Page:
DIET, DESSERT AND DOGS HAS MOVED!

If you’re reading this, you’ve landed on the old site.  Please visit the shiny new Diet, Dessert and Dogs by clicking here.

As always, thanks for reading.  I look forward to hearing from you on the new site.

(“Um, Mum, we are coming with you, aren’t we?  Because (and sorry to have to tell you this), we actually have more fans on this blog than you do.”)

 

remoulade2

[Dig that romantic lighting in this photo!]

I have a new love, and it’s not the HH.

(“What?  Mum, you’re not getting a divorce, are you?  Because who’s going to walk us in the morning if Dad is gone??“).  Now, before I go and scare The Girls, I should specify that I’m not referring to a human object of my affection. I’m talking about a new food-related amore: celeri rémoulade.  (“Phew! Mum, you really shouldn’t scare us that way. We’re very sensitive, you know.”)

Let me backtrack a bit and explain.  Even though the HH and I do celebrate Valentine’s Day, for the past few years we’ve done so a day or two after the fact, in order to avoid the  too-crowded-too-expensive-too-mushy restaurant crowds who seem to roll out like fog off a San Francisco pier all on that one day. Last year (the first V-day to occur after I started writing this blog), I broke all previous records and assembled a multi-course, ultra-extravagant, über-romantic and oh-so-dirty dinner (no, no, no, that would have scared the dogs even more than a breakup! We’d never offend their delicate sensibilities that way. I meant “dirty” as in, “generating a lot of dirty dishes,” silly!).  I vowed that this year, we’d move to the other end of the spectrum, with a simple,  quick, yet equally delectable meal. (“Thanks, Mum.  That divorce scare was more than enough for one day.”)

I’d actually chosen the appetizer over a month ago, after reading about celeri rémoulade on Molly’s blog.  Her description was so alluring–rapturous, almost–citing the “clean, fragrant crunch of celery root, and the alchemy of mayonnaise and Dijon mustard. . . . somewhat rich [with a] flavor [that's] light, bright, even hungry-making, a perfect start to a meal,” that I knew I had to try it out. The only glitch, of course, is that traditionally, the dish contains copious amounts of both mayonnaise and yogurt (the vegan versions of which are a tad too processed for my liking). Never mind; I decided to deal with that later.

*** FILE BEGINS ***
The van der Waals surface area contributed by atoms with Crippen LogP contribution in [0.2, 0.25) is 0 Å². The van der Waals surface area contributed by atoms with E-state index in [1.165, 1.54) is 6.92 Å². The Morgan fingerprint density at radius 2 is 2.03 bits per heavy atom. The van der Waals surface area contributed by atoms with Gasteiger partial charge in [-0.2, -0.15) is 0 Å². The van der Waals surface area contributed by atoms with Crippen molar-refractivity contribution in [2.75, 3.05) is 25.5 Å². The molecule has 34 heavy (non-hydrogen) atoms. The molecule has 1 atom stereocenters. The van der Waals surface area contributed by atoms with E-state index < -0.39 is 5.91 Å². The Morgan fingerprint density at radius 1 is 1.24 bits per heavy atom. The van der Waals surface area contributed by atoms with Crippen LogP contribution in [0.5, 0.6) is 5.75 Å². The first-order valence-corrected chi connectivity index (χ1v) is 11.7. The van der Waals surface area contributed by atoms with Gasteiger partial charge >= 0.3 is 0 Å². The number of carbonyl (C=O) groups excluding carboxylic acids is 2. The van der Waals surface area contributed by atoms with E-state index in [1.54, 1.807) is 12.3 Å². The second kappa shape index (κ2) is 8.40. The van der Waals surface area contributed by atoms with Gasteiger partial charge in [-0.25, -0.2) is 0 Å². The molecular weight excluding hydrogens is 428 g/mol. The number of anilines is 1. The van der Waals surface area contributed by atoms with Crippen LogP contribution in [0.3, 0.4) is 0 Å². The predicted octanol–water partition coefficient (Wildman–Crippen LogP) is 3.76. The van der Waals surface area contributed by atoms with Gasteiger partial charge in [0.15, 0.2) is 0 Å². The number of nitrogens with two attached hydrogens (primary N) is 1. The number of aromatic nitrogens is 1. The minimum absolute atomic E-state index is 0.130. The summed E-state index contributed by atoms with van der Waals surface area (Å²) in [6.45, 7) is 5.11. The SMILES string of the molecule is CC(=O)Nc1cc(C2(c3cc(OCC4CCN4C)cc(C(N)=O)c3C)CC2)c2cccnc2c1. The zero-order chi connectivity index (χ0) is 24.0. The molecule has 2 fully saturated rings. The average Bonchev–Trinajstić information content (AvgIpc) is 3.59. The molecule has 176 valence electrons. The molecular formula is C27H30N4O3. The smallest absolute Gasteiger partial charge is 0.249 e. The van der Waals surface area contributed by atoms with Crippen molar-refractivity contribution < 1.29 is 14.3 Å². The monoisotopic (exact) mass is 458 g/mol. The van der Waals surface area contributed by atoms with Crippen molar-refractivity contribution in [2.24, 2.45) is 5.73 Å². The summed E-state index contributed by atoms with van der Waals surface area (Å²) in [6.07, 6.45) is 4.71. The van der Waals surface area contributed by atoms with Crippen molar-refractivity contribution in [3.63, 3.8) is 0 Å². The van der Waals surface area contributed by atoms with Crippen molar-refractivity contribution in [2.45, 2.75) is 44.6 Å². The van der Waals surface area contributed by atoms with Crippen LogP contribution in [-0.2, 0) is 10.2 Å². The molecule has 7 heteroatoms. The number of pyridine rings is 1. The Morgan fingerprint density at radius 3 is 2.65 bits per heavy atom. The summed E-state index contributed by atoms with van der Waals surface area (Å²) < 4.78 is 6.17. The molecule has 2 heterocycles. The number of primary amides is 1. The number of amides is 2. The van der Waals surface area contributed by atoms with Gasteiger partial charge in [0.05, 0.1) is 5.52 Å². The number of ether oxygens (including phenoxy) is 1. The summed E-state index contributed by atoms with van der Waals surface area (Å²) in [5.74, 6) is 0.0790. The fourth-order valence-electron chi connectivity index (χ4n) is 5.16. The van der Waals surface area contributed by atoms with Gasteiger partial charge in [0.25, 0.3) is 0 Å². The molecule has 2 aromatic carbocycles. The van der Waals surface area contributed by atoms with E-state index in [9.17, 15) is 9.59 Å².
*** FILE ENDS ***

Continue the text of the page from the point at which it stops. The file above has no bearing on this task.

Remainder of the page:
For the main course, I considered a recipe for Tempeh Stroganoff I’d found in an old (October 2007!) issue of Vegetarian Times

[11:32 AM.  Ricki and the HH sit at the kitchen table, sipping tea and nibbling on muffins.  The Girls lie on the carpet in front of the fireplace, Chaser sprawled with her belly facing the fire, while Else lies curled in a ball.]

Ricki:  How about this tempeh stroganoff from Vegetarian Times?

HH:  No.

Ricki: But it sounds delicious! And it’s even gluten-fr–

HH: Uh-uh.  No.  Nada. No way.  Nein. [As if to remind Ricki of a forgotten promise]: No tofu.

Ricki: But it’s not tofu.  It’s tempeh. 

HH: Tempeh, tofu–same difference.  No soy products.

Ricki:  [pouting] Well, but, this is what I want for dinner!

HH: Okay, fine. I’ll make a steak and have the stroganoff as a side dish. 

Ricki: That’s why I love you, sweetheart.  Happy Valentine’s Day!  Kiss kiss squeeze squeeze hug hug. . .

Okay, I didn’t really say that.  But I did think it.  Here’s what I did say:

Ricki: Well, in that case, I think I’ll make it with these fabulous tempeh meatless balls that I read about on Happyveganface.

HH: Still not eating it.

Me:  That’s fine, HH.  But just because you’re cooking your own steak doesn’t mean you don’t have to help me make the stroganoff.

HH:  Okay. 

Ricki:  That’s why I love you, sweetheart.  Happy Valentine’s Day!  Kiss kiss squeeze squeeze hug hug. . .

We figured we could whip up the stroganoff in under an hour (bake the meatballs while I made the sauce; julienne the celery root while the stroganoff simmered), having time to leisurely prepare the meal ensemble while listening to some Rodrigo, exchange good-natured banter, toss cashews to The Girls and sip our favorite bargain basement champagne, sort of like we used to do in the early days of our relationship. We’d have the early part of the day to relax in our jammies, peruse the newspaper, play with The Girls, check favorite blogs, and so on.  Perfect!

After a chillaxing day (browsing the paper, taking The Girls for a trail-walk, visiting the workout club–how ya doin’, burly guy with the black knee socks?  Nice to see you again, septuagenarian couple with the matching T-shirts!  Nice day, isn’t it, bleached blonde with the flirty giggle!), we finally turned to dinner.